SALT LAKE CITY — President Barack Obama's gun plan, unveiled Wednesday, faces a tough road in Congress, with many of the proposals likely to be rejected by the Republican-majority House of Representatives.
Some gun advocates have shrugged off the 23 actions, which reads more like a priority list than a list of orders. And that is the important distinction between executive actions and executive orders: an executive action is a vague term referring to anything done by the executive, while an executive order is a way for the president to direct government officials and agencies.
Pres. Obama did issue three presidential memoranda on Wednesday, which are similar to executive orders but only go into effect based on whether the president determines they have "general applicability and legal effect."
The three presidential memoranda issued Wednesday are:
- Require federal agencies to make relevant data available to the federal background check system.
- Require federal law enforcement to trace guns recovered in criminal investigations.
- Direct the Centers for Disease Control to research the causes and prevention of gun violence.
It is the memoranda that are likely to have the most impact on the average American, although changes will not come overnight:
- Research into the causes and prevention of gun violence could change the gun conversation in America. Pres. Obama's memoranda lifted what has effectively been a 17-year ban on research into the effects of gun violence.
The White house lists two types of research to be focused on: the causes and prevention of gun violence, and how and when firearms are used in violent death.
Just because the CDC now has the freedom to do the research doesn't mean it will happen any time soon, though; Congress would still need to provide funding. It's long term, but depending on the findings, it could be a game changer.
- An increased focus on background checks may see state and local governments making more of an effort to either perform background checks voluntarily or gather data for government databases.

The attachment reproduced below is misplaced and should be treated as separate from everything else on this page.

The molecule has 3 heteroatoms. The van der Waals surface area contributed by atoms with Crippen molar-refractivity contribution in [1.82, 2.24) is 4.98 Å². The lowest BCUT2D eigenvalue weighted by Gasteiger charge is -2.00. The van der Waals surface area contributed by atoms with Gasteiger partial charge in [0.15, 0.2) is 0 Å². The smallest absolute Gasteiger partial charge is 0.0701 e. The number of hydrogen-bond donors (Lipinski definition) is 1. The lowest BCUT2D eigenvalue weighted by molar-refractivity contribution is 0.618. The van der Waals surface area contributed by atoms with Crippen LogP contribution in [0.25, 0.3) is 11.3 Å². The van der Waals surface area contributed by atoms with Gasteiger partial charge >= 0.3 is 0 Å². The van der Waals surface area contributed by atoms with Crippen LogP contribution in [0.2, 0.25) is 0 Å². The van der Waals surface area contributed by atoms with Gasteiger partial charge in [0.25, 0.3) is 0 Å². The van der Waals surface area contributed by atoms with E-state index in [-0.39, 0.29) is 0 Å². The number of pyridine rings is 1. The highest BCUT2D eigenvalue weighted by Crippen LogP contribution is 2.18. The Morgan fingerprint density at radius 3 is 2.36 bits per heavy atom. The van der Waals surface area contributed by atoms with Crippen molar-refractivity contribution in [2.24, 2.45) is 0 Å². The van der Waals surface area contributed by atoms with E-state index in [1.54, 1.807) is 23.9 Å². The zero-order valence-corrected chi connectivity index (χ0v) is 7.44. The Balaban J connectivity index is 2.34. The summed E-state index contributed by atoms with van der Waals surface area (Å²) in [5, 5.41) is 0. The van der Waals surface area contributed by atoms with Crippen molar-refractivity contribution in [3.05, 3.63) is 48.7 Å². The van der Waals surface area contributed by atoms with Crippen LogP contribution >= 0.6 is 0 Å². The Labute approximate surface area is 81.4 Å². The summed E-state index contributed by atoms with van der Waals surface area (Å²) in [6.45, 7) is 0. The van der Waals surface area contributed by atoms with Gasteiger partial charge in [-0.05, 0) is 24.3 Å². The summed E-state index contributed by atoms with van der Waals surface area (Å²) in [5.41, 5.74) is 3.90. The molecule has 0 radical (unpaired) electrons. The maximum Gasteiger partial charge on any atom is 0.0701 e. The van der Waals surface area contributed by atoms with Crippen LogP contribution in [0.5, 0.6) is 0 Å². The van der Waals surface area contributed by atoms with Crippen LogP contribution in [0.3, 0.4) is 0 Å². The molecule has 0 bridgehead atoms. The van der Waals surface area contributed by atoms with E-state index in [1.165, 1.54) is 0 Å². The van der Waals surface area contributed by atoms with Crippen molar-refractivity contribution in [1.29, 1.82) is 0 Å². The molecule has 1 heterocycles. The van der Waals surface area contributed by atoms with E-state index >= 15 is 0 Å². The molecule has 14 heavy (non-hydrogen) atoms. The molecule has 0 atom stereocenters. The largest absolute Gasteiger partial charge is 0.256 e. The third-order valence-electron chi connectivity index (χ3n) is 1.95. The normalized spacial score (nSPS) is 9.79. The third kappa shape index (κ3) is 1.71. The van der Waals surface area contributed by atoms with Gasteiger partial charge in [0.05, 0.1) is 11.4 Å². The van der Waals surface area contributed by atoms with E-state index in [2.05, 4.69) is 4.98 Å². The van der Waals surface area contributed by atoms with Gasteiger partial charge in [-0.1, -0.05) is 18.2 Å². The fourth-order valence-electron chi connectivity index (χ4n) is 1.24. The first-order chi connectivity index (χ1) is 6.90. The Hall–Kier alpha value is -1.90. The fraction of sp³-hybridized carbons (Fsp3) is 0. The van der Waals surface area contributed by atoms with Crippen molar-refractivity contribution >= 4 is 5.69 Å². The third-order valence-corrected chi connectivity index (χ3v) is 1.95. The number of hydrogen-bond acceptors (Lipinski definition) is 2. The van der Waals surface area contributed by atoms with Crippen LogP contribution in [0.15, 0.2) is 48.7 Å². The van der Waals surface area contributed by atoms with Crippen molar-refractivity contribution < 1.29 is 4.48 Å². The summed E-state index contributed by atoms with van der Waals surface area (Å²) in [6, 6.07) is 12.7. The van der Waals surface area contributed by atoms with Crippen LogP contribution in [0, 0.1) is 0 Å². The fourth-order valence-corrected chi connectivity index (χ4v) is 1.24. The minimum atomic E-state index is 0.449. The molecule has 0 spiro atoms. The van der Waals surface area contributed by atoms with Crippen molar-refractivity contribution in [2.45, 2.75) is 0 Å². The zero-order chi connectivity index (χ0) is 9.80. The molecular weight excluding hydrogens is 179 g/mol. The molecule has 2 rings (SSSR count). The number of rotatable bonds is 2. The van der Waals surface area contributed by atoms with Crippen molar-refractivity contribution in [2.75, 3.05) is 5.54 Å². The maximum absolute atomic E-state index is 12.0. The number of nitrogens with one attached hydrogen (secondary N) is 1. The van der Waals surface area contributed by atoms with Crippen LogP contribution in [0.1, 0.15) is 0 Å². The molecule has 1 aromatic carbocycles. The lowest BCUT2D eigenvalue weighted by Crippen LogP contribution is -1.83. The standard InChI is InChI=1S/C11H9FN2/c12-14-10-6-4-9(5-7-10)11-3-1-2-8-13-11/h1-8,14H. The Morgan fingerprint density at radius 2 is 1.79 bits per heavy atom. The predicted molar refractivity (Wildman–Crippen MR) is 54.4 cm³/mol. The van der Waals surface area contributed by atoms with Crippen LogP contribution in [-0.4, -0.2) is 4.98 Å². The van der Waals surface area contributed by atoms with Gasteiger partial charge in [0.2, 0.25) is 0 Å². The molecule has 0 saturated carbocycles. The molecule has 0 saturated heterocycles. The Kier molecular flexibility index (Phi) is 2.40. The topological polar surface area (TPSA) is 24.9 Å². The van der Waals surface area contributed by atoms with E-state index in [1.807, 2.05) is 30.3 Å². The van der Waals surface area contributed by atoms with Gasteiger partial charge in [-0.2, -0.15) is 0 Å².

In Utah, background checks are not required to be performed by private sellers. Sellers are only required to make sure the purchaser is of legal age, lives in the state and isn't planning on using the weapon to commit a crime. Although it could be a long way off, stricter gun control laws may affect how Utahns buy and sell guns.
- The actions, too, could have an effect in the long term. Three of Pres. Obama's executive actions directly relate to education. The president wants to "provide law enforcement, first responders, and school officials with proper training for active shooter situations."
Under Pres. Obama's plan, incentives would be provided for schools to hire school resource officers, and emergency response plans would be modeled for schools, houses of worship and institutions of higher education.
Implementing the above measures could mean an increase in the education budget on either a state or national level, which would traditionally mean budget cuts elsewhere or taxes increases — provided a new source of funding is not found.
- Four of the executive actions relate directly to mental health, and seeing the plans come to fruition could mean if you or someone you know requires mental health services, you may see legislation passed aimed at making them more widely available.
The president plans to "release a letter to state health officials clarifying the scope of mental health services that Medicaid plans must cover."
Other actions would finalize regulations clarifying essential health benefits and parity requirements within Affordable Care Act exchanges and finalize mental health parity regulations. Last, a national dialogue on mental health would be launched.